I am sure you all know what internal dialogue is (some may call this an internal monologue, but for me it can often be a two sided affair). It is the running conversation that you have with yourself throughout the day. It is the way you interact with situations and information in your head. Often times, the internal dialogue has little visible bearing to other people, but it is always there. For those of you thinking that is just crazy, the thought that you had as you read the previous statements was your internal dialogue. Essentially, internal dialogue is the way we see the world. Throughout my day my internal dialogue can shift radically from inner grumblings over traffic, to my “to do” list at work, to thoughts about life and the world in general.
Proverbs 21:2 says, “All a man’s ways seem right to him, but the LORD weighs the heart” and that got me thinking about my internal dialogue. I have always kind of been under the assumption that my internal dialogue was just my own, it had little bearing on my life and work and how I was perceived… but then I thought about how Proverbs describes actions and the heart. In a lot of ways, I see the use of the word “heart” as a person’s internal dialogue. Many times, I feel as though my actions, or what everyone sees is pretty okay even if I am burning angry or really want to curse somebody out in traffic, but the fact is God is really interested in that internal dialogue.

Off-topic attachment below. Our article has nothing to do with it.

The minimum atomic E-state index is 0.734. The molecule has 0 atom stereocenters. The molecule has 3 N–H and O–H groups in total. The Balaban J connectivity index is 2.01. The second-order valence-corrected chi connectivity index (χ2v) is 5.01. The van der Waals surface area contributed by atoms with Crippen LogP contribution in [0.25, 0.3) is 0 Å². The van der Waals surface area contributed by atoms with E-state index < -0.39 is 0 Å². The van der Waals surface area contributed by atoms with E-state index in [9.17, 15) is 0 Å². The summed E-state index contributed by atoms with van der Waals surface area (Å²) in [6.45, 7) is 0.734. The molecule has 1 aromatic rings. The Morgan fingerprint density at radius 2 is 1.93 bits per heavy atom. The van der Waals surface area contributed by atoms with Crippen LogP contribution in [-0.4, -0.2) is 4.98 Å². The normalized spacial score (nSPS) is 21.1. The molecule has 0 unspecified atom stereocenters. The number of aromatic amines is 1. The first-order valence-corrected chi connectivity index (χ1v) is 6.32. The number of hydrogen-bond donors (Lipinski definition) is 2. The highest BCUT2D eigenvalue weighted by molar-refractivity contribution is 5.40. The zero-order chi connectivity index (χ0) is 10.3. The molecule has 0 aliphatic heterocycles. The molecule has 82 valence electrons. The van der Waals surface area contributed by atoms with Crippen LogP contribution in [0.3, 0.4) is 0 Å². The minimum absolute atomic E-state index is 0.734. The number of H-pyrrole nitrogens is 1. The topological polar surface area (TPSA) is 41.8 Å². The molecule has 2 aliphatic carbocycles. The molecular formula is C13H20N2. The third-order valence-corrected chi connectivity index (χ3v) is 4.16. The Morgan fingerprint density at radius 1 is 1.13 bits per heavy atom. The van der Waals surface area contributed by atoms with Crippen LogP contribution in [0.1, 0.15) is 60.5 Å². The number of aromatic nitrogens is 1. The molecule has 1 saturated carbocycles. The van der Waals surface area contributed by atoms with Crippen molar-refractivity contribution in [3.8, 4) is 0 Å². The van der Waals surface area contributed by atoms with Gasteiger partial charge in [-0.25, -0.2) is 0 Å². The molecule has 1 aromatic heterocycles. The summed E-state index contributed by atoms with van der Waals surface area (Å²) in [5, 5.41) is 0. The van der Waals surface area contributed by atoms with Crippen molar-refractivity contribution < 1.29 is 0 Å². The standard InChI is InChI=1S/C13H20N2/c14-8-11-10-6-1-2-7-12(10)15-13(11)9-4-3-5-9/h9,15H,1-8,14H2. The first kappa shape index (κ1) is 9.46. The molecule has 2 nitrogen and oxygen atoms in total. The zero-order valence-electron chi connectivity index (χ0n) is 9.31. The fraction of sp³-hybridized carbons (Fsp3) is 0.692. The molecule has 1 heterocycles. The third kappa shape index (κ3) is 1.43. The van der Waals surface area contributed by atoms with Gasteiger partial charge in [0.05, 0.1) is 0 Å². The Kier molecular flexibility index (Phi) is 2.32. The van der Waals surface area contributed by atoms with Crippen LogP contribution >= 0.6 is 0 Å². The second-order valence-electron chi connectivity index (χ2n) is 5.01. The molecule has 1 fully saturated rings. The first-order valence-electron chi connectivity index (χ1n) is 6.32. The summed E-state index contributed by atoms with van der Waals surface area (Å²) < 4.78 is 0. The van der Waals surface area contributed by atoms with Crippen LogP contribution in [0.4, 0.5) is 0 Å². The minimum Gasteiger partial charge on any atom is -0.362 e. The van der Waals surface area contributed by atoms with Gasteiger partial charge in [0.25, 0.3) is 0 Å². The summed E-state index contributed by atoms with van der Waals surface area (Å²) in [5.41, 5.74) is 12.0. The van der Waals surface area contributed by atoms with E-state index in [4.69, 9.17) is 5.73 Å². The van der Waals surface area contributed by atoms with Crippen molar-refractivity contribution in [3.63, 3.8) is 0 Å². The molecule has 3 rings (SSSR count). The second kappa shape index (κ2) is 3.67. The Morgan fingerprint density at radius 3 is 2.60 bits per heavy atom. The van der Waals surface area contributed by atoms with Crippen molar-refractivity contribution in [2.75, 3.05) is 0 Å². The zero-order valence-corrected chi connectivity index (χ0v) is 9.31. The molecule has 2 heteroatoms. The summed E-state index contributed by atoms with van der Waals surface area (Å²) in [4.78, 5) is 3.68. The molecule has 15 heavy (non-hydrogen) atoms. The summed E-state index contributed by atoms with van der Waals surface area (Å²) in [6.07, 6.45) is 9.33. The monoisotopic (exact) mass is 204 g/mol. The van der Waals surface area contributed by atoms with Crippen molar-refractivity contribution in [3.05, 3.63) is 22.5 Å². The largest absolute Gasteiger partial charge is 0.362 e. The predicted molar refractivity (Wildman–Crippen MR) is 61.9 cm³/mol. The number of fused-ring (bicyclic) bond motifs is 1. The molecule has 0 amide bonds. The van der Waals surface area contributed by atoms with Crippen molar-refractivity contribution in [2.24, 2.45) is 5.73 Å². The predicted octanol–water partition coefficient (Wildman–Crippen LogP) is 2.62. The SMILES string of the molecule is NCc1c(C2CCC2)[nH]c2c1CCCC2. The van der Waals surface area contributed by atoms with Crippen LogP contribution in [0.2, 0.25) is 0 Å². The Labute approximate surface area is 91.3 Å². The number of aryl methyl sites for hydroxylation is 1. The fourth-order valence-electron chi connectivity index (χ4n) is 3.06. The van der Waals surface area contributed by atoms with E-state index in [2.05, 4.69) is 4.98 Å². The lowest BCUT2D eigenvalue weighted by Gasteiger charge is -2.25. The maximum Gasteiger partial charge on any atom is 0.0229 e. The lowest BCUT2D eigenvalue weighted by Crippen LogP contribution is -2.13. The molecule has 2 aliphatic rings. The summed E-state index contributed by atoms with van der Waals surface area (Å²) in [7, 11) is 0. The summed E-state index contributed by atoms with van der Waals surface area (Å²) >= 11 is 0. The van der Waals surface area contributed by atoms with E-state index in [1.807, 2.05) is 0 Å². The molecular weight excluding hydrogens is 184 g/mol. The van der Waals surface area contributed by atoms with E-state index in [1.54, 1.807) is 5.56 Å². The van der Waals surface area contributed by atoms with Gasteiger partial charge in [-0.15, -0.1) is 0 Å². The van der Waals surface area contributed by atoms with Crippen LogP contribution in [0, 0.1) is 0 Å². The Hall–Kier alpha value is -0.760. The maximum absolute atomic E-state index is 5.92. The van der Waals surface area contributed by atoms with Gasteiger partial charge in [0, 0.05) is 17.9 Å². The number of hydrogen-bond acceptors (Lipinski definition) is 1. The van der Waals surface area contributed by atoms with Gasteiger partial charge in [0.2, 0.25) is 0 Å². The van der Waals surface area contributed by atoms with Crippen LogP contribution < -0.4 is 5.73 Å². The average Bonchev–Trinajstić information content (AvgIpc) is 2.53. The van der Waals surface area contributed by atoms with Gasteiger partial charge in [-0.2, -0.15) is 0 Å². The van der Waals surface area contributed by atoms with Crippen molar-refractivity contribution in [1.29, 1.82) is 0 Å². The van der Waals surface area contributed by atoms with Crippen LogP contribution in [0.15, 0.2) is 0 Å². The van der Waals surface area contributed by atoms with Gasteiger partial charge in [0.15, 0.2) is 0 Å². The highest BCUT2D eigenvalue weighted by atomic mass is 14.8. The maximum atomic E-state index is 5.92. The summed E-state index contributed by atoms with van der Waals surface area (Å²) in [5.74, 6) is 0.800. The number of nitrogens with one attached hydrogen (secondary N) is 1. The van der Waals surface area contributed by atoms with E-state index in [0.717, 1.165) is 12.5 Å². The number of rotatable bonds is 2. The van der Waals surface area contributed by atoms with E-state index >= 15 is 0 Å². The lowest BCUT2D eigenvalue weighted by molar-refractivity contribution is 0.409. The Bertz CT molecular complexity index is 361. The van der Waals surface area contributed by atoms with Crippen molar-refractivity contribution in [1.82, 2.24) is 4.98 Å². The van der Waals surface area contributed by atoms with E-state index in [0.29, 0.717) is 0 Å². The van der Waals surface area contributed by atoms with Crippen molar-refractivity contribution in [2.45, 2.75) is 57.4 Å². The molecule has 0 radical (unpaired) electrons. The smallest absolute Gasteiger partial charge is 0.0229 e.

A professor of mine at RTS once posed the question to student if he was a murderer? Of course this seemed like a very shocking and abrupt question for 8 AM on a Wednesday and if the desired effect was to get everyone to wake up… it worked. Now, if you know the story of Jesus’ Sermon on the Mount in Matthew 5 then maybe you are a step ahead of where I was in the class. In it Jesus says, 21″You have heard that it was said to the people long ago, ‘Do not murder, and anyone who murders will be subject to judgment.’ 22But I tell you that anyone who is angry with his brother[b]will be subject to judgment. Again, anyone who says to his brother, ‘Raca,’ (an Aramaic term of contempt) is answerable to the Sanhedrin. But anyone who says, ‘You fool!’ will be in danger of the fire of hell.”
So what? Is Jesus actually calling us all murderers? Maybe. But I think more important than that is the fact that our actions outside should reflect our thoughts and feelings inside. That is not to say we should act on every impulse… there are whole psychological and sociological movements based on that premise… but more to the point, our thoughts and feelings should be made held to our beliefs. If that is the case, then genuine Christian action will follow. The point Jesus and the writer of Proverbs is that God cares about our internal dialogue.
As a Christian my internal dialogue should be constantly running through a filter: the filter of Jesus Christ and His Word, and I would say that for the most part it does, but before I come off as being far holier than I am, I have to say that I do not always act in accord with my Christian filter, and sometimes I downright ignore it altogether. But the fact remains that the filter is there. The filter is the Holy Spirit, sometimes gently other times forcibly, pulling at me to think and act on the same principles I claim with my mouth.
My prayer for myself is that if someone looks into my heart at a given moment they will see my longing for Christ and his righteousness. Again, I am not perfect, but Jesus Christ is, and it is his love and mercy that I cling to.